$$E$$ is a $$\mathbb{Q}$$-vector space of dimension $$4$$, so let $$a,b,c,d$$ be the coordinates of $$\varphi$$ in any basis. They are skew-symmetric $$\mathbb{Q}$$-bilinear forms, so there exists a free pair $$(x,y)$$ of rational vectors vanishing $$a,b,c,d$$, thus $$\varphi(x,y)=0$$.

Questions seems easy/managable, but any attempts I made end inconclusive.

+1 I also tried to find a required set $$(Y_1,Y_2,Y_3)$$, but failed. I have a suspicion that it does not exist.

I obtained the following reduction of the matrix $$M$$, which can be useful to others in order to answer the question. We can reduce $$M$$ applying to it the following operations, which do not change its (non)singularity.

If the set $$(Y_1,Y_2,Y_3)$$ is linearly dependent over $$\Bbb R$$, then there is nothing to solve because $$\det M=0$$. So we assume that $$(Y_1,Y_2,Y_3)$$ is linearly independent over $$\Bbb R$$. Then swapping the rows of the matrix $$M$$, we can assure that the $$3\times 3$$ matrix in the left upper corner of $$M$$ is non-singular. Now it is easy to check that multiplying any of the first three columns by non-zero elements of a field $$\Bbb Q(\sqrt{2},\sqrt{3},\sqrt{6})$$ and adding any of the first three columns to an other, we can reduce the matrix $$M$$ to the following form.

$$\begin{pmatrix} 1 & 0 & 0 & x_{11} & x_{21} \\ 0 & 1 & 0 & x_{12} & x_{22} \\ 0 & 0 & 1 & x_{13} & x_{23} \\ y_{11} & y_{21} & y_{31} & x_{14} & x_{24} \\ y_{12} & y_{22} & y_{32} & x_{15} & x_{25} \end{pmatrix}$$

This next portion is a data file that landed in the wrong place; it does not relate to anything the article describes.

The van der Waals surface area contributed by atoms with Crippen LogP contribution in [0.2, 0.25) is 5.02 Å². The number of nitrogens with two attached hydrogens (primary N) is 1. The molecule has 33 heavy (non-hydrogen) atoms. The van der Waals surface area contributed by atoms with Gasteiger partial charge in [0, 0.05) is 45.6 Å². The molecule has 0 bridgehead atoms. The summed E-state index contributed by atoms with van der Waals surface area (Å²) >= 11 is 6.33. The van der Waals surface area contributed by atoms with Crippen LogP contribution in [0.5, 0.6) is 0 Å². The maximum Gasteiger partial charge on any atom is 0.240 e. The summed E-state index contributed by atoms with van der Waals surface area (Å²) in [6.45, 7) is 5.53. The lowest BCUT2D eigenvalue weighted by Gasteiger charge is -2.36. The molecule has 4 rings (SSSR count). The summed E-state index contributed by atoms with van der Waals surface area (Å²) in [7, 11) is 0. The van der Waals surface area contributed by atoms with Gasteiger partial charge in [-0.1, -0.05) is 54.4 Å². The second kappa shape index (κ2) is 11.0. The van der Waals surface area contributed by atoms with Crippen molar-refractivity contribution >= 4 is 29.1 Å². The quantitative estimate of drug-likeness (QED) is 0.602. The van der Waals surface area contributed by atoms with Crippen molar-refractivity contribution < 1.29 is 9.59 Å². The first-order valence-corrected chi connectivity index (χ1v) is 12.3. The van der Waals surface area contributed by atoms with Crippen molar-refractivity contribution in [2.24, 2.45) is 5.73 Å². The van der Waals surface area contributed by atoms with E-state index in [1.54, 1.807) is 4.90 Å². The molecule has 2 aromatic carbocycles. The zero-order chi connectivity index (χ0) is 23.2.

Next, subtracting from the last two rows the first three, multiplied by elements of $$\Bbb Q$$ we can achieve that all $$y_{ij}$$ have a form $$b_{ij}\sqrt{2}+c_{ij}\sqrt{3}+d_{ij}\sqrt{6}$$.

Next we can reduce the matrix $$M$$ multiplying any of the last two columns by non-zero elements of a field $$\Bbb Q$$ and adding any of the last two columns to an other. There are several reduced form of $$M$$, with the most complicated calculations, probably, when the form is

$$\begin{pmatrix} 1 & 0 & 0 & 1 & 0\\ 0 & 1 & 0 & 0 & 1 \\ 0 & 0 & 1 & x_{13} & x_{23} \\ y_{11} & y_{21} & y_{31} & x_{14} & x_{24} \\ y_{12} & y_{22} & y_{32} & x_{15} & x_{25} \end{pmatrix}$$

The determinant $$\Delta$$ of this matrix equals

$$x_{14}x_{25}- x_{24}x_{15}+x_{15}y_{21}+x_{24}y_{12}-x_{14}y_{22}-x_{25}y_{11}+y_{11}y_{22}-y_{12}y_{21}+$$ $$x_{13}x_{24}y_{32}+ x_{15}x_{23}y_{31}-x_{13}x_{25}y_{31}-x_{13}y_{21}y_{32}- x_{14}x_{23}y_{32}+x_{13}y_{22}y_{31}+x_{23}y_{11}y_{32}-x_{23}y_{12}y_{31}.$$

Since $$\Bbb Q(\sqrt{2},\sqrt{3},\sqrt{6})$$ is a vector space over $$\Bbb Q$$ of dimension $$4$$ and we have a freedom to choose $$6$$ arbitrary rational numbers $$x_{ij}$$, there is a hope to find such numbers which annul $$\Delta$$. But for me is not clear how to do this, because an equation $$\Delta=0$$ is non-linear and I didn’t find a promising start to solve it by excluding one of $$x_{ij}$$.